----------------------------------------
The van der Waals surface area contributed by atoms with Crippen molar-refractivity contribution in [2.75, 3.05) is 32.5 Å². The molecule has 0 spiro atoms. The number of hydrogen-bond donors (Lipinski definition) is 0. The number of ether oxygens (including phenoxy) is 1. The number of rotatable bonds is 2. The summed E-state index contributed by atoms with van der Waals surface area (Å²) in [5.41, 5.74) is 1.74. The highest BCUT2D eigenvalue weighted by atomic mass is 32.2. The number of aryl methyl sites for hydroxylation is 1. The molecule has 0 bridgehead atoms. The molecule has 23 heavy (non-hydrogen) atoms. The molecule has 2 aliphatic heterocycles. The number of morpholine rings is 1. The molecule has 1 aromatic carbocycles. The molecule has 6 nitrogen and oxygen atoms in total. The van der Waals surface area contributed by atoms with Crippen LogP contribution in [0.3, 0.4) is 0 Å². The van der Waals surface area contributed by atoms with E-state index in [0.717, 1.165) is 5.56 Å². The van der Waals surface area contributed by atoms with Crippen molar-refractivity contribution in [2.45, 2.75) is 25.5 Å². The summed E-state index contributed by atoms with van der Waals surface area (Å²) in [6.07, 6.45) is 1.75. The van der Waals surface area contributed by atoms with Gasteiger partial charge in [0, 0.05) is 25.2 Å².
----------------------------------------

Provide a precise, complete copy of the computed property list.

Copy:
The van der Waals surface area contributed by atoms with Crippen molar-refractivity contribution in [2.75, 3.05) is 32.5 Å². The molecule has 0 spiro atoms. The number of hydrogen-bond donors (Lipinski definition) is 0. The number of ether oxygens (including phenoxy) is 1. The number of rotatable bonds is 2. The summed E-state index contributed by atoms with van der Waals surface area (Å²) in [5.41, 5.74) is 1.74. The highest BCUT2D eigenvalue weighted by atomic mass is 32.2. The number of aryl methyl sites for hydroxylation is 1. The molecule has 0 bridgehead atoms. The molecule has 23 heavy (non-hydrogen) atoms. The molecule has 2 aliphatic heterocycles. The number of morpholine rings is 1. The molecule has 1 aromatic carbocycles. The molecule has 6 nitrogen and oxygen atoms in total. The van der Waals surface area contributed by atoms with Crippen LogP contribution in [0.3, 0.4) is 0 Å². The van der Waals surface area contributed by atoms with E-state index in [0.717, 1.165) is 5.56 Å². The van der Waals surface area contributed by atoms with Crippen molar-refractivity contribution in [2.45, 2.75) is 25.5 Å². The summed E-state index contributed by atoms with van der Waals surface area (Å²) in [6.07, 6.45) is 1.75. The van der Waals surface area contributed by atoms with Gasteiger partial charge in [0, 0.05) is 25.2 Å².